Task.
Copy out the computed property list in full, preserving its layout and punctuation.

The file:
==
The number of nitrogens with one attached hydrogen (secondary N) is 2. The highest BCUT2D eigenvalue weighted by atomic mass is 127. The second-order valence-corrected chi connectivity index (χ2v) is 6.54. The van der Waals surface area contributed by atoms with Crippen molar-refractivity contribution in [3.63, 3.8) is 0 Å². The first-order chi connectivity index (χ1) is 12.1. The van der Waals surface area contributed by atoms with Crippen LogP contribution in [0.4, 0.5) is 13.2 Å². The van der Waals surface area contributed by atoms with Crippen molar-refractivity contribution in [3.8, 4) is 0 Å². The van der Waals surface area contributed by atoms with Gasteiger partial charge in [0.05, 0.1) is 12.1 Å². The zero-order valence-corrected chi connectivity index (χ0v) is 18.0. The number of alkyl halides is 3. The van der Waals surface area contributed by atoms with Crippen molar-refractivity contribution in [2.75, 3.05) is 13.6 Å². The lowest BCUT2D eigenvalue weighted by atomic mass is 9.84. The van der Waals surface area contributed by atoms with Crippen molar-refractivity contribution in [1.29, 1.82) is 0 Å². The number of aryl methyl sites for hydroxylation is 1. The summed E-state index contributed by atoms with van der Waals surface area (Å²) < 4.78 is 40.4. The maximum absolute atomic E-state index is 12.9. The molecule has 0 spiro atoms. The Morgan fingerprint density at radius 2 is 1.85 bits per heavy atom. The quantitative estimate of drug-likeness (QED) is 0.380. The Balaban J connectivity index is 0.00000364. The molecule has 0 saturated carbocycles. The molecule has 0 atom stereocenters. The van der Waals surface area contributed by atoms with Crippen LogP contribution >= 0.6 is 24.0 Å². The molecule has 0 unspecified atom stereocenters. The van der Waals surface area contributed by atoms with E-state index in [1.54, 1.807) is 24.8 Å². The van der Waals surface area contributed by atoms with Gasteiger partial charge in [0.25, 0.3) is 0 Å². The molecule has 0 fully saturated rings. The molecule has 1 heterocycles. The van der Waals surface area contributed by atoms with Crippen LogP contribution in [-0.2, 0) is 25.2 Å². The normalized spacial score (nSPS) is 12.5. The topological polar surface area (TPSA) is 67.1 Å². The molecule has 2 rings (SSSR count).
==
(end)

The number of nitrogens with one attached hydrogen (secondary N) is 2. The highest BCUT2D eigenvalue weighted by atomic mass is 127. The second-order valence-corrected chi connectivity index (χ2v) is 6.54. The van der Waals surface area contributed by atoms with Crippen molar-refractivity contribution in [3.63, 3.8) is 0 Å². The first-order chi connectivity index (χ1) is 12.1. The van der Waals surface area contributed by atoms with Crippen LogP contribution in [0.4, 0.5) is 13.2 Å². The van der Waals surface area contributed by atoms with Crippen molar-refractivity contribution in [3.8, 4) is 0 Å². The van der Waals surface area contributed by atoms with Gasteiger partial charge in [0.05, 0.1) is 12.1 Å². The zero-order valence-corrected chi connectivity index (χ0v) is 18.0. The number of alkyl halides is 3. The van der Waals surface area contributed by atoms with Crippen molar-refractivity contribution in [2.75, 3.05) is 13.6 Å². The lowest BCUT2D eigenvalue weighted by atomic mass is 9.84. The van der Waals surface area contributed by atoms with Crippen molar-refractivity contribution in [1.29, 1.82) is 0 Å². The number of aryl methyl sites for hydroxylation is 1. The summed E-state index contributed by atoms with van der Waals surface area (Å²) < 4.78 is 40.4. The maximum absolute atomic E-state index is 12.9. The molecule has 0 spiro atoms. The Morgan fingerprint density at radius 2 is 1.85 bits per heavy atom. The quantitative estimate of drug-likeness (QED) is 0.380. The Balaban J connectivity index is 0.00000364. The molecule has 0 saturated carbocycles. The molecule has 0 atom stereocenters. The van der Waals surface area contributed by atoms with Crippen LogP contribution >= 0.6 is 24.0 Å². The molecule has 0 unspecified atom stereocenters. The van der Waals surface area contributed by atoms with E-state index in [1.54, 1.807) is 24.8 Å². The van der Waals surface area contributed by atoms with Gasteiger partial charge in [0.25, 0.3) is 0 Å². The molecule has 0 fully saturated rings. The molecule has 1 heterocycles. The van der Waals surface area contributed by atoms with Crippen LogP contribution in [-0.2, 0) is 25.2 Å². The normalized spacial score (nSPS) is 12.5. The topological polar surface area (TPSA) is 67.1 Å². The molecule has 2 rings (SSSR count).